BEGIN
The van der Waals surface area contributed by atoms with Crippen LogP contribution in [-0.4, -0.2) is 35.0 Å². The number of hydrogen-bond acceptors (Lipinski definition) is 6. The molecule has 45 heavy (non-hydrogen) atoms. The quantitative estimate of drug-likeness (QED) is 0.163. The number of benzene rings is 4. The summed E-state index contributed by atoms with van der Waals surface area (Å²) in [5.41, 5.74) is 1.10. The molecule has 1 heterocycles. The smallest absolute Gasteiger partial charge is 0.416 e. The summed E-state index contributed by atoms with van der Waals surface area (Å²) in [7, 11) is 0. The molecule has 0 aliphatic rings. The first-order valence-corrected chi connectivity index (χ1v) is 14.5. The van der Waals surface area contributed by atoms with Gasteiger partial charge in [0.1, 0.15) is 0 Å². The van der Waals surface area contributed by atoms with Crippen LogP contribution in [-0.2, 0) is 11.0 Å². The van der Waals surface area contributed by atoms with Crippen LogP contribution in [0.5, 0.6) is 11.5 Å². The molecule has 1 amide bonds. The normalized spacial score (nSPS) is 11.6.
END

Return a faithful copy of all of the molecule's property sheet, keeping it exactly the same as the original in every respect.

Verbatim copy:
The van der Waals surface area contributed by atoms with Crippen LogP contribution in [-0.4, -0.2) is 35.0 Å². The number of hydrogen-bond acceptors (Lipinski definition) is 6. The molecule has 45 heavy (non-hydrogen) atoms. The quantitative estimate of drug-likeness (QED) is 0.163. The number of benzene rings is 4. The summed E-state index contributed by atoms with van der Waals surface area (Å²) in [5.41, 5.74) is 1.10. The molecule has 1 heterocycles. The smallest absolute Gasteiger partial charge is 0.416 e. The summed E-state index contributed by atoms with van der Waals surface area (Å²) in [7, 11) is 0. The molecule has 0 aliphatic rings. The first-order valence-corrected chi connectivity index (χ1v) is 14.5. The van der Waals surface area contributed by atoms with Gasteiger partial charge in [0.1, 0.15) is 0 Å². The van der Waals surface area contributed by atoms with Crippen LogP contribution in [-0.2, 0) is 11.0 Å². The van der Waals surface area contributed by atoms with Crippen LogP contribution in [0.5, 0.6) is 11.5 Å². The molecule has 1 amide bonds. The normalized spacial score (nSPS) is 11.6.